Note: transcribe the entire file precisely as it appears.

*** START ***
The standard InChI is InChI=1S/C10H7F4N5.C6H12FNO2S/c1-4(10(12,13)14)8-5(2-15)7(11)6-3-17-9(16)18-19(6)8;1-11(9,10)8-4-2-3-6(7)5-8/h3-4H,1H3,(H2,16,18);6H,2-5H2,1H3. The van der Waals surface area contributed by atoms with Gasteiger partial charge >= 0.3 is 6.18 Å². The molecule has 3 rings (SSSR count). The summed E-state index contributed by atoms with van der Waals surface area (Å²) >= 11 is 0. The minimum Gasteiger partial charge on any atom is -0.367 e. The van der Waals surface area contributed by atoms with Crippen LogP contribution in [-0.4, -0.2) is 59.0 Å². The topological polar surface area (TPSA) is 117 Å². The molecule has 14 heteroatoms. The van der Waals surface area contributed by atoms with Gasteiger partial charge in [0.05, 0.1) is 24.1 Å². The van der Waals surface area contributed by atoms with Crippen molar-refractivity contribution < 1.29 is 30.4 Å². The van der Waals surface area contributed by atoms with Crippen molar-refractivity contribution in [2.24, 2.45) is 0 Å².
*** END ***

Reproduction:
The standard InChI is InChI=1S/C10H7F4N5.C6H12FNO2S/c1-4(10(12,13)14)8-5(2-15)7(11)6-3-17-9(16)18-19(6)8;1-11(9,10)8-4-2-3-6(7)5-8/h3-4H,1H3,(H2,16,18);6H,2-5H2,1H3. The van der Waals surface area contributed by atoms with Gasteiger partial charge >= 0.3 is 6.18 Å². The molecule has 3 rings (SSSR count). The summed E-state index contributed by atoms with van der Waals surface area (Å²) >= 11 is 0. The minimum Gasteiger partial charge on any atom is -0.367 e. The van der Waals surface area contributed by atoms with Crippen LogP contribution in [-0.4, -0.2) is 59.0 Å². The topological polar surface area (TPSA) is 117 Å². The molecule has 14 heteroatoms. The van der Waals surface area contributed by atoms with Gasteiger partial charge in [0.05, 0.1) is 24.1 Å². The van der Waals surface area contributed by atoms with Crippen molar-refractivity contribution < 1.29 is 30.4 Å². The van der Waals surface area contributed by atoms with Crippen molar-refractivity contribution in [2.24, 2.45) is 0 Å².